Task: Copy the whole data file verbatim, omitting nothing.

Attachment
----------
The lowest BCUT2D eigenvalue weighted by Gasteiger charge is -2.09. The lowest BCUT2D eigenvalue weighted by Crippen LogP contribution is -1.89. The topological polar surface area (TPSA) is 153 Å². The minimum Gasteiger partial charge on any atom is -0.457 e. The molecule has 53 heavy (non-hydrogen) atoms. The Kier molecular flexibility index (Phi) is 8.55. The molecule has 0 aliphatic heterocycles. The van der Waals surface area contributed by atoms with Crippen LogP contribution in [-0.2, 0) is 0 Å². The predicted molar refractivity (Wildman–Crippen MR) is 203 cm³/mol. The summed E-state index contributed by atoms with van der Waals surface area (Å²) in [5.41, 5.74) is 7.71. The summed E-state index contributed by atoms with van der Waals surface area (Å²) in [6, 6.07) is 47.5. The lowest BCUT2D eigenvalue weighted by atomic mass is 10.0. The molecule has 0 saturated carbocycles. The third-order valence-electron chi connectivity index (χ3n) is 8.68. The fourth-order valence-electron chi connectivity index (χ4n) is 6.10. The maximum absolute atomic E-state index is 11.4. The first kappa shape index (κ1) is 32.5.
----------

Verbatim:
The lowest BCUT2D eigenvalue weighted by Gasteiger charge is -2.09. The lowest BCUT2D eigenvalue weighted by Crippen LogP contribution is -1.89. The topological polar surface area (TPSA) is 153 Å². The minimum Gasteiger partial charge on any atom is -0.457 e. The molecule has 53 heavy (non-hydrogen) atoms. The Kier molecular flexibility index (Phi) is 8.55. The molecule has 0 aliphatic heterocycles. The van der Waals surface area contributed by atoms with Crippen LogP contribution in [-0.2, 0) is 0 Å². The predicted molar refractivity (Wildman–Crippen MR) is 203 cm³/mol. The summed E-state index contributed by atoms with van der Waals surface area (Å²) in [5.41, 5.74) is 7.71. The summed E-state index contributed by atoms with van der Waals surface area (Å²) in [6, 6.07) is 47.5. The lowest BCUT2D eigenvalue weighted by atomic mass is 10.0. The molecule has 0 saturated carbocycles. The third-order valence-electron chi connectivity index (χ3n) is 8.68. The fourth-order valence-electron chi connectivity index (χ4n) is 6.10. The maximum absolute atomic E-state index is 11.4. The first kappa shape index (κ1) is 32.5.